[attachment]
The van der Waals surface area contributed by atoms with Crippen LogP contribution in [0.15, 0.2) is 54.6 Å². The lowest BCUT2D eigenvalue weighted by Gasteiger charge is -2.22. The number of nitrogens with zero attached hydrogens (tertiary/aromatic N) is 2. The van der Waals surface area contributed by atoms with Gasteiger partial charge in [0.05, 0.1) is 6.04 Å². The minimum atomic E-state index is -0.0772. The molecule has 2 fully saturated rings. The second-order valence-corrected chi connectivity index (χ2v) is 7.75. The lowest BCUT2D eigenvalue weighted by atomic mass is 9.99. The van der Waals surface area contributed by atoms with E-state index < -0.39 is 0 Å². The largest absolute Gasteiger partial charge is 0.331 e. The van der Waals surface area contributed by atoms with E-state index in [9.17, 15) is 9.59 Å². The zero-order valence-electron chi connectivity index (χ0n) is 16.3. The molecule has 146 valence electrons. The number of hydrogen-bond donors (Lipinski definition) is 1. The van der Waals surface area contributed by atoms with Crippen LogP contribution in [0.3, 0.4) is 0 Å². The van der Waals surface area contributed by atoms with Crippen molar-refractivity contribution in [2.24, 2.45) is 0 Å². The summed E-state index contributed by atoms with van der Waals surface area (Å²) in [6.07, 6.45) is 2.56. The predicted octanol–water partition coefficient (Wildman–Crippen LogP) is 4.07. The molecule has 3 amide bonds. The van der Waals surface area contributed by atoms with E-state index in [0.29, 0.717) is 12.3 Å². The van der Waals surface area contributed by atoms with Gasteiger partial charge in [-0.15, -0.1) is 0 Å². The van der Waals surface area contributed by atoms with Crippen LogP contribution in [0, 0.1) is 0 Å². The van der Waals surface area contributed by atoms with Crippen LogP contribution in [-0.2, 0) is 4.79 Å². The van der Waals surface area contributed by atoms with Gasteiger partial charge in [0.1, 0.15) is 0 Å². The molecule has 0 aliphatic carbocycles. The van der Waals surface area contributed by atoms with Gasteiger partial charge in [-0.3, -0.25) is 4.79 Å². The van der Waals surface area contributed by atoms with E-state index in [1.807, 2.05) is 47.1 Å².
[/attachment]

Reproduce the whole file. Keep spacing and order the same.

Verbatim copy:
The van der Waals surface area contributed by atoms with Crippen LogP contribution in [0.15, 0.2) is 54.6 Å². The lowest BCUT2D eigenvalue weighted by Gasteiger charge is -2.22. The number of nitrogens with zero attached hydrogens (tertiary/aromatic N) is 2. The van der Waals surface area contributed by atoms with Gasteiger partial charge in [0.05, 0.1) is 6.04 Å². The minimum atomic E-state index is -0.0772. The molecule has 2 fully saturated rings. The second-order valence-corrected chi connectivity index (χ2v) is 7.75. The lowest BCUT2D eigenvalue weighted by atomic mass is 9.99. The van der Waals surface area contributed by atoms with E-state index < -0.39 is 0 Å². The largest absolute Gasteiger partial charge is 0.331 e. The van der Waals surface area contributed by atoms with E-state index in [9.17, 15) is 9.59 Å². The zero-order valence-electron chi connectivity index (χ0n) is 16.3. The molecule has 146 valence electrons. The number of hydrogen-bond donors (Lipinski definition) is 1. The van der Waals surface area contributed by atoms with Crippen LogP contribution in [0.3, 0.4) is 0 Å². The van der Waals surface area contributed by atoms with Crippen molar-refractivity contribution in [2.24, 2.45) is 0 Å². The summed E-state index contributed by atoms with van der Waals surface area (Å²) in [6.07, 6.45) is 2.56. The predicted octanol–water partition coefficient (Wildman–Crippen LogP) is 4.07. The molecule has 3 amide bonds. The van der Waals surface area contributed by atoms with E-state index in [0.29, 0.717) is 12.3 Å². The van der Waals surface area contributed by atoms with Gasteiger partial charge in [-0.15, -0.1) is 0 Å². The van der Waals surface area contributed by atoms with Crippen LogP contribution in [0, 0.1) is 0 Å². The van der Waals surface area contributed by atoms with Crippen LogP contribution in [-0.2, 0) is 4.79 Å². The van der Waals surface area contributed by atoms with Gasteiger partial charge in [0.1, 0.15) is 0 Å². The molecule has 0 aliphatic carbocycles. The van der Waals surface area contributed by atoms with Gasteiger partial charge in [-0.3, -0.25) is 4.79 Å². The van der Waals surface area contributed by atoms with E-state index in [1.807, 2.05) is 47.1 Å².